Long ago, before traps were used, lobsters were fished from the shallow waters by spearing or gaffing. Fishermen hunted for lobsters by torch light on calm evenings, spearing them as they crawled around in search of food. During the day they would spread a slick of oil over the surface of the water darkening the water below, and then throw out cod heads for bait. The lobsters would swarm around the bait and the fishermen would spear them.
Because the lobsters were worth more if there were no spear marks in them, the fishermen began using wire cages to trap the animals so they could get a better price. These wire cages were adapted from the Europeans who used them to catch crayfish and Spiny lobsters.
It was in the late 19th century that the fishermen would row out in dories or in sailboats and set their traps. Two men normally manned a boat and fished about 200 traps. They would set out before dawn and come back to the wharf anytime between 10 and noon.
Most lobster traps today are made of metal or a combination of wood and metal and are manufactured in a factory. The original wooden lath trap is said to have originated in Cape Cod in 1810. The traditional wooden lath lobster trap that is still quite common today consists of two main sections, the kitchen and the parlor. A lobster first enters the trap through funnel shaped structures called doors (also called funnels). After successfully entering through one of these doors the lobster enters the kitchen where the bait is tied. When a lobster tries to escape from the kitchen it is led through another door into the parlor. Small vents in the parlor allow undersize lobsters to escape, but larger lobsters are stuck there to await their fate. The “doors” are shaped in such a way that it is easy for the lobsters to get in but difficult for them to get out.
In Portland, Maine in summer Deering Oaks at Park Avenue and Forest Avenue has boats to ride around the pond, tennis, amphitheater for performances. In winter, there is skating on the pond. It has recently been cleaned up and renovated.
Yes, you read well. Do not sleep in a bar in Maine. It is forbidden. How I could know it? Well, it was my second day in the US and was still hit by the jet lag. Just after eating in a resturant I felt asleep despite of the live music but I was not lying....simply sitting on my chair with closed eyes. The first time the waiter saw me with closed eyes, he clapped his hands in order to wake me. I though it was a joke. The second time, he did it again, telling my husband: she was sleeping! The third time I asked him what was the problem so he explained me it is forbidden by Maine's law to sleep in a bar. Could some king VT from Maine explain me the ratio of this rule? To avoid that homeless have refuge everywhere? Could I say that such application was a bit exagerated? I was not alone, my husband were awake and listening to live music, I did not disturb anybody, we paied the bill with a regular tip....what's wrong?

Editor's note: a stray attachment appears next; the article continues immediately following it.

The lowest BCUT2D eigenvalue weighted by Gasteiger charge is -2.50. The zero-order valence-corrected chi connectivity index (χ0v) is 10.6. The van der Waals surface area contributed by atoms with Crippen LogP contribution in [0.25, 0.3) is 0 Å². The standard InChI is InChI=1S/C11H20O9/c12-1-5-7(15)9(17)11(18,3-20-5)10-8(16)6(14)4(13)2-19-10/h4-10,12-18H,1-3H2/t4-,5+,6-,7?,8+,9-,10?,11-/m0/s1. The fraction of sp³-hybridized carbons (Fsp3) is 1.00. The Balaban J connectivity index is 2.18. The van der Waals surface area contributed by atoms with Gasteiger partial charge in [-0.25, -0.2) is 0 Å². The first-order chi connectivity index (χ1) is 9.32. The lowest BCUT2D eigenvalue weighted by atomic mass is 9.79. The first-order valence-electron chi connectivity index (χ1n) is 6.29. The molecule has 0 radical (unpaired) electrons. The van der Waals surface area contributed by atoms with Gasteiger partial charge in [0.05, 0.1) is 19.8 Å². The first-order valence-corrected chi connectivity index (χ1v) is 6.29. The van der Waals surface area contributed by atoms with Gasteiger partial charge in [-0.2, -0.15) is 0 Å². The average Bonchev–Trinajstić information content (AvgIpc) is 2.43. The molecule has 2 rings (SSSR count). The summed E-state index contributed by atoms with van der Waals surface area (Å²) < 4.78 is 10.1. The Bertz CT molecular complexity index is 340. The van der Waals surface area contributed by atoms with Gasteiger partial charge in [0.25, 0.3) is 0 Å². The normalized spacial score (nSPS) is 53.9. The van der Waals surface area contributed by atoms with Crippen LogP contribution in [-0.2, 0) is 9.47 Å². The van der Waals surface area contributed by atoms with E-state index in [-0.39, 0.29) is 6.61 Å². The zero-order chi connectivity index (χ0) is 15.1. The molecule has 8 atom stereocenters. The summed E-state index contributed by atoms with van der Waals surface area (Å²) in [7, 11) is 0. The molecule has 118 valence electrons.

"From Away" is a term used by locals to describe
anyone who is not from Maine. Even if you live in Maine and have done so for years, you are still From Away.
This quote from The Tidewater Motel website sums it up perfectly:
"There are only two places, Here and Away. Away is a big place but, make no mistake about it, Here is Here and Away is the other place. Billions more people live Away than Here, although increasingly, during the summer, it seems otherwise."
On May 10, 2005 Moxie became the official soft drink of the State of Maine.
Moxie was the first mass produced soft drink. Created in 1884 in Lowell, Massachusetts by Dr. Augustin Thompson, Moxie was marketed under the product name Moxie Nerve Food and originally sold as a "cure all" medicine. Later , it was sold in carbonated form and merchandised as an invigorating drink, which claimed to endow the drinker with "spunk."
Moxie is now found mostly in New England and is very popular in Maine.
I don't mind fast drivers on the road with me except in two circumstances:
--- when it is pouring or snowing and the rooster-tail they leave in their wake as they pass me obstructs my view
--- when they are going 5 miles faster than me and right on my back bumper (can't even see their headlights)
Maine drivers manage to do both of these annoyances.
So when you drive through Maine especially on the interstates, expect both of the above situations to occur to you too.
you have been warned!